What is Corrective Exercise

Corrective Exercise is Personal Training which focuses on Identifying and correcting muscle imbalances to improve performance, reduce pain, and improve injury resistance. A corrective exercise assessment is very thorough and allows a very custom, individualized program to be made for you, even considering asymmetry between your right and left sides. Corrective exercise teaches you to identify which of your muscles are over-active, which are under-active, informs you of their relevance in your daily life, exercise or performance, and gives you programming to help restore your muscles to their optimal function. Your work outs and riding will become more effective as a result, your body awareness and co-ordination will improve, your control of which muscles you engage while exercising or riding will improve. This results in improved mobility, stability, functional strength, body awareness, and co-ordination.  Corrective exercise is a game changer! It is truly the missing piece for many riders, and in many work out programs.

How Does Corrective Exercise Work?

Working with a Corrective Exercise Specialist involves a very thorough assessment of posture and various movements to determine which muscles are over- active and under-active, and what postural and movement dysfunctions are present. Most movement assessments begin with an overhead squat assessment, and for more advanced athletes various other movement tests will be performed, such as a single leg squat or various pushing and pulling assessments with a load. Joint mobility tests will be performed based on the findings of the initial movement assessments.

A customized program is assigned based on these findings, and progressions to more challenging exercises are given every few weeks until the goal has been reached.

The program has 4 phases in each work out: Inhibition, Lengthening, Activation, and Integration.

In the Inhibition phase, self myofascial rolling (or foam rolling) is used to help reduce neural drive to the over-active muscles, so that the underactive muscles have a better chance of being recruited. The self myofascial rolling in the inhibition phase also helps increase stretch tolerance, so that the muscles are more amenable to stretching. This is the missing piece in many programs, and one of the reasons why just stretching on its own often does not work (NASM, 2011). To learn more about how this works, click on: reciprocal inhibition, and muscle imbalances.

The Lengthening phase allows muscles that are over active and short to be more easily stretched. Many people find that they have tried stretching to little avail, only to discover that stretching following foam rolling results in notable improvements in extensibility as well as in range of motion gains. This may be due to the inhibition reducing the neural cue for contraction, allowing the muscles to cease contracting so that they are finally able to stretch, as well as mechanical influences on the tissues, and increased stretch tolerance (NASM, 2011).


The Activation phase involves engaging and strengthening the underactive muscles in the equation. It is largely about teaching the person where the muscle they want to activate is located, helping them feel the target muscles engaging, learning to feel for overactive synergists that start to engage instead of the prime mover, and techniques for how to perform the activation to help keep inappropriate muscles out of it (so we do not further contribute to their over-activity) (NASM, 2011).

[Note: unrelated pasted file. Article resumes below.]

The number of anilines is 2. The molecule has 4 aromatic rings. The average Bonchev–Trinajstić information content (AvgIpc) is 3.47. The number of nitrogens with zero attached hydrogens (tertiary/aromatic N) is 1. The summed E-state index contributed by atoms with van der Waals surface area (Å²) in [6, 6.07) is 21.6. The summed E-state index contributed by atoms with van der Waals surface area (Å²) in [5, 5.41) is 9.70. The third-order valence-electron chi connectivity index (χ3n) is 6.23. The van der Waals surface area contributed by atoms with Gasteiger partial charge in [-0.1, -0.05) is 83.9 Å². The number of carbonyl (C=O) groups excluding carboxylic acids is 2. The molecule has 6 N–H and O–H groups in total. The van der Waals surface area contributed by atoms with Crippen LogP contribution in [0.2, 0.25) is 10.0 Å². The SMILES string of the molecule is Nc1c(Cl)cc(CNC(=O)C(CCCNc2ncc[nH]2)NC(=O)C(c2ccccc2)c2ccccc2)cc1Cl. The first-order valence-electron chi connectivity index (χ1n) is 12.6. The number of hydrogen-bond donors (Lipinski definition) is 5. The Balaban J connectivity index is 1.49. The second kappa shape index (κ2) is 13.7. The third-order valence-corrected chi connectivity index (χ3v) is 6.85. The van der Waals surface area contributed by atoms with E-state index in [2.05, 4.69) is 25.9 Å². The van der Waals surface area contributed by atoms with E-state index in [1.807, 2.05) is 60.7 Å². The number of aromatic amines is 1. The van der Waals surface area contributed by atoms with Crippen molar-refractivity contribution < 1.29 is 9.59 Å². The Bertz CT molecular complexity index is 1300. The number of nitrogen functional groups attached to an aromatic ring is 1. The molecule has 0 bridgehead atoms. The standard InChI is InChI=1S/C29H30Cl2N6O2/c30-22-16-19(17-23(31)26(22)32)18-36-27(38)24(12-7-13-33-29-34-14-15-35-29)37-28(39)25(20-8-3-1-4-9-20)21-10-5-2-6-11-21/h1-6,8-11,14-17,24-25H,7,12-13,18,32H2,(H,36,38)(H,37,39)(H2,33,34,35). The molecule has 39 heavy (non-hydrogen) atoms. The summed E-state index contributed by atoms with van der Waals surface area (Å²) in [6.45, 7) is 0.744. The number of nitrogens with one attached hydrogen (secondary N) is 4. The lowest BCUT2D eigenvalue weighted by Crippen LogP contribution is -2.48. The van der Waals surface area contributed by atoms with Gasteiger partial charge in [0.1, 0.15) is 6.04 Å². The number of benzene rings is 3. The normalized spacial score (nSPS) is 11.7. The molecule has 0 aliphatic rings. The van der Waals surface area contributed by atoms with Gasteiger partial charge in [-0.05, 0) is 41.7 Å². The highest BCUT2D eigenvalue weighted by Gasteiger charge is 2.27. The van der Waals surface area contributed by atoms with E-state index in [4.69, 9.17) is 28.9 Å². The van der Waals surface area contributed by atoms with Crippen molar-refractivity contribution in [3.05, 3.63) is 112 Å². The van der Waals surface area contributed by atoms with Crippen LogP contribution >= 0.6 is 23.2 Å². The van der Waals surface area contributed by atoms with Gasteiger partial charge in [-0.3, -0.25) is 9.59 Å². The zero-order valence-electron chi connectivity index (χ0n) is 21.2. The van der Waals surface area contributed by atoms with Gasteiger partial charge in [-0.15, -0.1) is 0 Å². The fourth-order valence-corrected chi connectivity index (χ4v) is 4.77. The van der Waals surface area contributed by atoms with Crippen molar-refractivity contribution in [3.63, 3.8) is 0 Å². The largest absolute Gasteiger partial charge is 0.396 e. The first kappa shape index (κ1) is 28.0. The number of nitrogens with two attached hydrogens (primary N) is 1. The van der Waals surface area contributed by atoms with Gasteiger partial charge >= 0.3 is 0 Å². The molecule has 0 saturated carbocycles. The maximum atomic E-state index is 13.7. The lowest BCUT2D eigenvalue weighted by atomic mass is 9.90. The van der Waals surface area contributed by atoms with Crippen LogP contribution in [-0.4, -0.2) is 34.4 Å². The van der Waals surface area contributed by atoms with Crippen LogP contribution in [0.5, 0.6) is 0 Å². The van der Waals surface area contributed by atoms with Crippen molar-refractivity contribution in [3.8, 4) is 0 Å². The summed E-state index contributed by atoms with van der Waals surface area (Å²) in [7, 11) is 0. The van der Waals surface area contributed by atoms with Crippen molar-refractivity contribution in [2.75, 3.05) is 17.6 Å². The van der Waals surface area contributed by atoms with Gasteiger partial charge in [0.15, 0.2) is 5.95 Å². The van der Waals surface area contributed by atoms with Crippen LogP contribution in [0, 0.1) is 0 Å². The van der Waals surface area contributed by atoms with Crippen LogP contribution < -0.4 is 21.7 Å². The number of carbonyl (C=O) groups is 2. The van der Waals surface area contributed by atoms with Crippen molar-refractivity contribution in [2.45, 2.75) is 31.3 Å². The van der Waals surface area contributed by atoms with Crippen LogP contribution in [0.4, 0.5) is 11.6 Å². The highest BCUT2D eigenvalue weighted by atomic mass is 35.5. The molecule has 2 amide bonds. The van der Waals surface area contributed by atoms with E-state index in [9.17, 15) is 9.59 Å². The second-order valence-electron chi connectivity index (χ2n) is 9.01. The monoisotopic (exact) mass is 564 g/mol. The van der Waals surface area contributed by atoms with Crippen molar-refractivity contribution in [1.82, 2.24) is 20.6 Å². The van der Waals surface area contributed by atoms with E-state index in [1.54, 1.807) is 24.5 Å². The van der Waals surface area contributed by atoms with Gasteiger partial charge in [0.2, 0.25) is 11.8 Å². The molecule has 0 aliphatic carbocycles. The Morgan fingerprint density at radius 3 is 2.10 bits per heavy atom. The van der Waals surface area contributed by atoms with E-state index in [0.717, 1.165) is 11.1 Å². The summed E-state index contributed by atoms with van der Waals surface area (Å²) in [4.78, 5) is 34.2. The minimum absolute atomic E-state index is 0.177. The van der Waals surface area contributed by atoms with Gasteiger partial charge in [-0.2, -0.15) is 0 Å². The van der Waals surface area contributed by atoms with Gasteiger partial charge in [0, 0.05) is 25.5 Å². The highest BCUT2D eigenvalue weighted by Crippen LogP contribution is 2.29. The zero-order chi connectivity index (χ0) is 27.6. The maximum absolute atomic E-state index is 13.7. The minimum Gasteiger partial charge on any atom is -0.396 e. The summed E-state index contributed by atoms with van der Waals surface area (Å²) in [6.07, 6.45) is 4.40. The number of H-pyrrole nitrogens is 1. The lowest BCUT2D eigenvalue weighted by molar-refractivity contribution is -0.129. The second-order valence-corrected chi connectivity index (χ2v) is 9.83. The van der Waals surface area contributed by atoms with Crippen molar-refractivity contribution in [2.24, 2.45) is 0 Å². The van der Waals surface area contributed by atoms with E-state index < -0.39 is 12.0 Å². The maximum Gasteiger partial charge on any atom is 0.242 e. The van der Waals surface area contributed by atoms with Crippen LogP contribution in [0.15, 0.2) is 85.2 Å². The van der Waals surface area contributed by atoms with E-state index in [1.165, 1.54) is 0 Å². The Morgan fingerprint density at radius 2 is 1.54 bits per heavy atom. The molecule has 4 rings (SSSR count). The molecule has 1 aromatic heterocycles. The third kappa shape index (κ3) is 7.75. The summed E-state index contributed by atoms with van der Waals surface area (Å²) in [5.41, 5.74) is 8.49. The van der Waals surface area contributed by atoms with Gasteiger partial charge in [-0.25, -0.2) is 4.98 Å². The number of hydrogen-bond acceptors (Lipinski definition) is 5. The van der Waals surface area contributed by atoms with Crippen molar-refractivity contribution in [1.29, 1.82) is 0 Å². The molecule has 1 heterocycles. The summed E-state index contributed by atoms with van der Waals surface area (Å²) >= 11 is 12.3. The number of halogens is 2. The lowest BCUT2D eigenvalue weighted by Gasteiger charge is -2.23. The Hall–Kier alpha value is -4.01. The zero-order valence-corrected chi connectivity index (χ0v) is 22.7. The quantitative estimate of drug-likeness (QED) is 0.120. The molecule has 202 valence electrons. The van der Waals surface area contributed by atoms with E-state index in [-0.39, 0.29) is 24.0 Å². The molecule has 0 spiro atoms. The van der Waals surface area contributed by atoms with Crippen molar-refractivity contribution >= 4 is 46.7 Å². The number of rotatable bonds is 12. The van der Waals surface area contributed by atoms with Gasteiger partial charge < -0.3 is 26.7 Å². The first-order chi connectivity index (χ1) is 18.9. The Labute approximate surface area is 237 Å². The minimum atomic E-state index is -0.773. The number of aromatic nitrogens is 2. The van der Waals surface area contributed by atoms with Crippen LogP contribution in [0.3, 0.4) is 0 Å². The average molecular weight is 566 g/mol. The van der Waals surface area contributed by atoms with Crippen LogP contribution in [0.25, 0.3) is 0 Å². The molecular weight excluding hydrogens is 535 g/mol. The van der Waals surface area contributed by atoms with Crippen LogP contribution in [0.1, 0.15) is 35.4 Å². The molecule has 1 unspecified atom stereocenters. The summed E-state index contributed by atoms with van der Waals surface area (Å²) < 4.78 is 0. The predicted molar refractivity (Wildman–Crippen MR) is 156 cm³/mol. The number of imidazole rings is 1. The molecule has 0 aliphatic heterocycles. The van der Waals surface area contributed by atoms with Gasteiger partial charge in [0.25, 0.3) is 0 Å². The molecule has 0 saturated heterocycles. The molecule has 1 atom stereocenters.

Integration exercises are given once the first 3 steps have been performed sufficiently. In this phase, multiple joint actions are performed simultaneously and the exerciser needs to ensure they are engaging the correct muscles while focusing on multiple areas of their body.  The exerciser learns how to notice when their commonly over-active muscles go to step in where they are not needed, and how to combat this. Proprioception challenges of varying degrees of difficulty are included in this phase (NASM, 2011).


Programs start with the lowest degree of difficulty, and are increased as the exerciser masters the level they are working at with correct technique and adaptations. There are tons of more challenging progressions and combinations that can be implemented, as one advances, to keep even an advanced exerciser progressing and feeling challenged.

Many athletes use corrective exercise for an ongoing basis as a warm up before their sport, to help prime the muscles that tend to be underactive, so that they will be more easily able to recruit these under active muscles when needed during the performance. In our platform, we have several pre- ride routines you can use, but doing one set of your own regular corrective exercise custom program is a perfect primer for what your body most specifically needs.


What are muscle imbalances?

All muscles have an optimal resting length, which allows them to function correctly, and to generate maximum force output. A muscle which is overactive/shortened has excessive neural drive to it, causing the muscle to be held in a partial contraction when at rest. This shortens the resting length of that muscle. When that muscle (the agonist) is required to activate and generate force, the amount of total available muscle contraction is reduced. Due to reciprocal inhibition these over active muscles also cause reduced neural input to the muscles on the other side of the joint (the antagonsist) (Marieb & Hoehn, 2007). This inhibits the antagonist muscle from correctly doing its job, keeping it in an underactive or lengthened state. A common example of a muscle imbalance is over active hip flexors (which cause a rider to lean forward and perch in the saddle), inhibit the rider’s abdominal muscles and glutes- which help the rider sit back, open their hips, and stabilize themselves in the saddle. This prevents them from achieving a connected seat, prevents the rider from following the horse’s movements, but no amount of yelling “lean back” from the instructor will get the rider to be able to switch off those over active hip flexors so that they can sit back and access the correct muscles. Also, if that rider tries to work out off the horse to strengthen their underactive abdominal muscles and glutes, those muscles will not be fully accessible to them until the over active hip flexor muscles are inhibited and lengthened, quieting their neural signal that is inhibiting the abdominals and glutes from fully contracting (NASM. 2008.).